Nadezhda Tolokonnikova, a member of the feminist punk band arrested last year after an outspoken performance, has been kept “out of sight” since she was moved from a penal colony in Mordovia, Russia, to an unknown location. Before her transfer, Tolokonnikova had been on a hunger strike in September in protest of the horrid conditions experienced in Russian prisons. In a letter that detailed the brutality and “slave labor” the musician was enduring in Mordovia’s Penal Colony 14, Tolokonnikova denounced the prison administration’s attempts to stifle free speech, starving herself until “they start treating us like humans.” The letter succeeded in garnering attention from human rights organizations as well as the Russian government. And yet, it seems that rather than inspire more humane treatment, Tolokonnikova’s protest has led to her disappearance.

—Posted by Natasha Hakimi

BBC News: The husband of Nadezhda Tolokonnikova told a US news website he had not received any news about her and her current location was being kept secret….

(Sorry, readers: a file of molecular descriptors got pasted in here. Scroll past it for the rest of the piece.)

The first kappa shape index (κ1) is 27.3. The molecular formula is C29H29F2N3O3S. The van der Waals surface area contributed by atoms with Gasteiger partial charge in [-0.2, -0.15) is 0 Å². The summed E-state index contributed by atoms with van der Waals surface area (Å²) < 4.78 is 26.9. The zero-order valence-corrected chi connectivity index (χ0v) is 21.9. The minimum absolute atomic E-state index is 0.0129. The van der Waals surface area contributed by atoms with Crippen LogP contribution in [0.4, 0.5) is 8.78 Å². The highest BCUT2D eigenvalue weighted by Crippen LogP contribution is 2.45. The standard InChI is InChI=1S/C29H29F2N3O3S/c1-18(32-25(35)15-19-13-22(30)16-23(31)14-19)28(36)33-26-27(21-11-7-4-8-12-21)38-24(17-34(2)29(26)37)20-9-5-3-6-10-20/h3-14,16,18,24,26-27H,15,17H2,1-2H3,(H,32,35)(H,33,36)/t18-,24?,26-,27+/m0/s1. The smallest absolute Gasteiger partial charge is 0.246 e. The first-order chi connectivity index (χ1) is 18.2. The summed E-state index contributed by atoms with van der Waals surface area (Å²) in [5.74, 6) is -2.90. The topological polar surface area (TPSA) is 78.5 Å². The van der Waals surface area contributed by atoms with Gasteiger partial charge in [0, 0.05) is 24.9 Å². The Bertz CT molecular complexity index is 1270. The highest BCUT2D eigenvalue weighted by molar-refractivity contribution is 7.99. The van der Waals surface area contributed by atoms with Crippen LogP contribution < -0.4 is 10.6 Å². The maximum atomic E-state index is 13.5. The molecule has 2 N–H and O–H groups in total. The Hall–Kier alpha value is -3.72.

Her husband said he last knew her precise whereabouts on 21 October, when guards put her on a train en route to a different prison.

She was seen on 24 October by a fellow passenger as the train arrived in the city of Chelyabinsk, in the Ural mountains.

Her husband, Pyotr Verzilov, told the Buzzfeed website he believed the decision to move his wife came from the authorities in Moscow: “They want to cut her off from the outside world.”

He said Ms Tolokonnikova was still weak after two hunger strikes, and accused the authorities of trying to punish her because of her protests.

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